By Daniel Cloake, 24th September 2021
A man whose identity is protected by court order faces temporary removal from his home of 50 years to enable building work and medical treatment to be carried out.
I observed this attended (in-person) hearing (Case: 12014791 “JD -v- Ealing Council”) before the Senior Judge of the Court of Protection HHJ Carolyn Hilder at First Avenue House in London on 21st September 2021.
There wasn’t an introduction to the background of this case (which I say purely by way of observation and not as a criticism) so the issues were slow to become clear. The man concerned, known only as Mr JD, appeared unrepresented but came with his (as the Judge described her) “rather wonderful” niece.
It is understood that Mr JD lives in a house under the remit of Ealing Council. The court was told by counsel representing the Local Authority that a surveyor had attended the property on the morning of the hearing to carry out an inspection. Entry to the property had been refused by Mr JD who cited a lack of warning and a lack of time to tidy up. (A previous tidy-up to facilitate a visit by a doctor generated 100 bin bags of rubbish, we were told.)
HHJ Hilder read from the “rather serious” surveyor’s external report which, she said, described the property as “unfit for human habitation” and presented a “danger to the owner, neighbours and passing public”. These claims were described as “grossly exaggerated” by Mr JD.
We were told that at a recent round table meeting Mr JD had agreed to move out of the property into “safe and clean” temporary accommodation, a condition that once met would allow a date for a seemingly-urgent cataract operation to be set. Given the need for apparent extensive property repairs to be carried out, which we were told would take some 16 weeks, some consideration was given as to whether the operation and the building work should be carried out at the same time.
The niece had investigated the type of accommodation that might be suitable for Mr JD to move into. She told the court that finding a lease of less than 6 months was proving difficult, and that bed and breakfast or hotel accommodation might prove more cost-effective. Asked by the Judge what he would prefer, Mr JD replied that he didn’t know, stating “I’ve been there 50 years, I don’t know anywhere else”.
As a matter of “practical reality” the Judge declined to grant an immediate injunction to the council preventing Mr JD from returning to the property after the hearing as “I have to ask where will you sleep tonight…you have nowhere to go”. A suggestion made to Mr JD by his neighbour that he could sleep in the front garden of the property was not met with enthusiasm by the court.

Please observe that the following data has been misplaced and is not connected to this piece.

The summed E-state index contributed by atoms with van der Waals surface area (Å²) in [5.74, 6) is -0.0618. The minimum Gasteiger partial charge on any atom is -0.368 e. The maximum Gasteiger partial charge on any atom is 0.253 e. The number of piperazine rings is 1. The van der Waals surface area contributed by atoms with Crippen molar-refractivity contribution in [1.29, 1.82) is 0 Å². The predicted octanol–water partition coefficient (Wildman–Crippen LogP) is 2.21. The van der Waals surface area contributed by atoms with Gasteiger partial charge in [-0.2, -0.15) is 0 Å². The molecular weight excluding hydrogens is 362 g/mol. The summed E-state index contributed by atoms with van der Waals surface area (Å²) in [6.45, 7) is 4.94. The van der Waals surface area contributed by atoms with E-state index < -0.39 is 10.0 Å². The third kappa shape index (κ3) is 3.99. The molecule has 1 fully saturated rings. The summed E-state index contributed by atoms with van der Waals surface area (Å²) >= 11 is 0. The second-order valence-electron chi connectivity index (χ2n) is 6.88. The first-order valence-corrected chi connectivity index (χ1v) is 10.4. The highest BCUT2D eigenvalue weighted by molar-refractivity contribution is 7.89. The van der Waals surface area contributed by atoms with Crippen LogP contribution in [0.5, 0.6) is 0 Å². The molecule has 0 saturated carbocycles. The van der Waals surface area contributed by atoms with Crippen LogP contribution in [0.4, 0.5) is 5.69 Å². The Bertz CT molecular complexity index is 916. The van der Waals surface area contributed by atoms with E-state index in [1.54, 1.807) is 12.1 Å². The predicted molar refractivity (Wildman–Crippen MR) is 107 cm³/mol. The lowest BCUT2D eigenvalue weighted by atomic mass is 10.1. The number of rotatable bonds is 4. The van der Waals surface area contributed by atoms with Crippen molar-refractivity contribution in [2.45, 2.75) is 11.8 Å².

We were told that the available evidence showed Mr JD lacked capacity to conduct these proceedings and also lacked capacity to make decisions about clearing and maintaining his property. The Judge considered the council’s position statement which suggested inviting the Official Solicitor to act as Mr JD’s litigation friend. Explaining that it was “likely to take a fortnight to get up and running”, she said, “We could potentially list this matter at that point so [Mr JD] is represented and all issues can be dealt with at that point.”
Addressing a concern that Mr JD would lose his voice in court, HHJ Hilder reassured him that the OS “would regard it a very important part of their job to represent what your wishes and feelings are, although it seems you do a pretty good job of that yourself”, before adding “I will always allow you to be present at the hearing and, if the Official Solicitor agrees, I will hear from you. I have never had an Official Solicitor tell their client to shut up”.
Listing the next hearing for the morning of October 25th 2021, HHJ Hilder explained that she was “a natural optimist. I’m hoping the next time we meet, with your niece’s help, you will have found somewhere to move in to. It’s sensible when you are out of the house for us to take further steps to make your house safe.“
A note about the Transparency Order
Non-parties were given a copy of the transparency order and asked to sign a register at reception. My home address would have been visible to others completing the form as only a single page was used to record all the details. As it transpired, I was the only non-party present and the only person to sign the register.
I was asked at the beginning of the hearing to confirm that not only had I received the transparency order but that I understood it as well.
The hearing was being held in public to allow “anyone who wants to, to come and keep an eye on how the courts are working”, the Judge explained to the court. Mr JD was reassured that his personal details wouldn’t end up in The Sun!
Daniel Cloake is a blogger and news gatherer with a keen interest in law and the justice system. This post was originally published on his own site, “The Mouse in the Courtroom” (where you can read his many other blog posts). He tweets @MouseInTheCourt
Photo by Artemis Faul on Unsplash